I have also included the definition of discrimination along with links to some discrimination stories that will act as examples and hopefully help you to understand how discrimination in the workforce can happen.

There are several federal laws prohibiting employment discrimination, and to be honest it can be overwhelming if you are not prepared.

Just to clarify I have covered Sexual Harassment and Sex Discrimination on a separate page of this website.

Definition of Discrimination

The Equal Employment Opportunity Commission, also known as the EEOC, is the Federal Agency that enforces all the below Acts.

Title VII of the Civil Rights Act of 1964

This Act prohibits employment discrimination based on religion, race to include color, national origin, and sex.

This Act covers many institutions including private employers with fifteen or more employees.

Equal Pay Act of 1963 - also known as EPA

This Act protects male and female employees that perform substantially the same work in the same workplace from wages that are based on the sex of the employee.

Basically all employers are subject to the provisions of this Act.

Title I and Title V of the Americans with Disabilities Act of 1990 - also known as ADA

This Act provides protection for those individuals with disabilities that are qualified to perform the work.

This Act covers many institutions including private employers with fifteen or more employees.

progressive discipline process

Age Discrimination in Employment Act of 1967 - also known as ADEA


This Act protects applicants and employees who are 40 years of age and older.

This Act covers many institutions including private employers with twenty or more employees.

Additional Definitions of Discrimination

It is critical to include a policy on discrimination in your employee handbook.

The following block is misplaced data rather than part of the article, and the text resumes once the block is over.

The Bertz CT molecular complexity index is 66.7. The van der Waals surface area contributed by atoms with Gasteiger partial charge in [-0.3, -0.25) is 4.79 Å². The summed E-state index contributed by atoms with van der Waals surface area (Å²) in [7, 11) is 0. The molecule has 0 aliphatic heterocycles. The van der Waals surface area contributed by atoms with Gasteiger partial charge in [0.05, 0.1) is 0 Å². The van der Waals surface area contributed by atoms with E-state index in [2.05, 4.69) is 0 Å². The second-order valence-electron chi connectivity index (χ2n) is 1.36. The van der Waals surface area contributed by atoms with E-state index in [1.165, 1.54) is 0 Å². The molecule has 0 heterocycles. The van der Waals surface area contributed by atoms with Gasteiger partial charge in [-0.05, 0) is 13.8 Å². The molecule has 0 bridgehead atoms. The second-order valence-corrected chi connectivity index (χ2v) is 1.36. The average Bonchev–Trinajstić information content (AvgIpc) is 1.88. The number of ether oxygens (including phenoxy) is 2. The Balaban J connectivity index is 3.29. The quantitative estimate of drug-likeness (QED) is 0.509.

In general it is against the law to discriminate any potential employee or employee in any of the following areas;

Recruiting - Hiring - Termination - Employment Advertising - Training - Benefits - Payor Compensation - Retirement Programs - Disability or Other Types of Leave Programs - Promotions - Layoffs - Recall from Layoffs - Transfers - Assignments - and any other form or condition of employment.

It is also against the law to retaliate against someone that filed a charge of discrimination.

Additionally, you can not discriminate against someone that is married to, or has an association with any of the protected classes, or an individual with a disability.

Finally, anyone that bases an employment decision on stereotypes, or makes general assumptions about a person's abilities as it relates to the protected class's, is against the law.


Good Luck and May God Bless You and Thank you again for visiting this page on the Definition of Discrimination!


Related Topics


African American Discrimination 

Example Discrimination Story about National Origin.

Example Discrimination Story about Age 

Discrimination Stories!

Understanding the Age Discrimination Law

Discrimination Law - Be Carefull!

What to Do About Gender Discrimination In the Workplace!

Federal Discrimination Law for Employers!

Employment Racial Discrimination: Have You Been Discriminated Against?

Understanding Florida Discrimination Law

Things to Consider When Creating a Hostile Work Environment Policy

Following The Anti Discrimination Law Helps You Avoid An EEOC Claim!

Are Anti Discrimination Laws Good For Business?

Definition of Hostile Work Environment – You Be the Judge!

What Does It Take to File An EEOC Hostile Work Environment Claims?

Age Discrimination in the Workplace Is Real

What is Work Place Harassment?

Thank you for reviewing this page on the Definition of Discrimination - Return to the Home Page.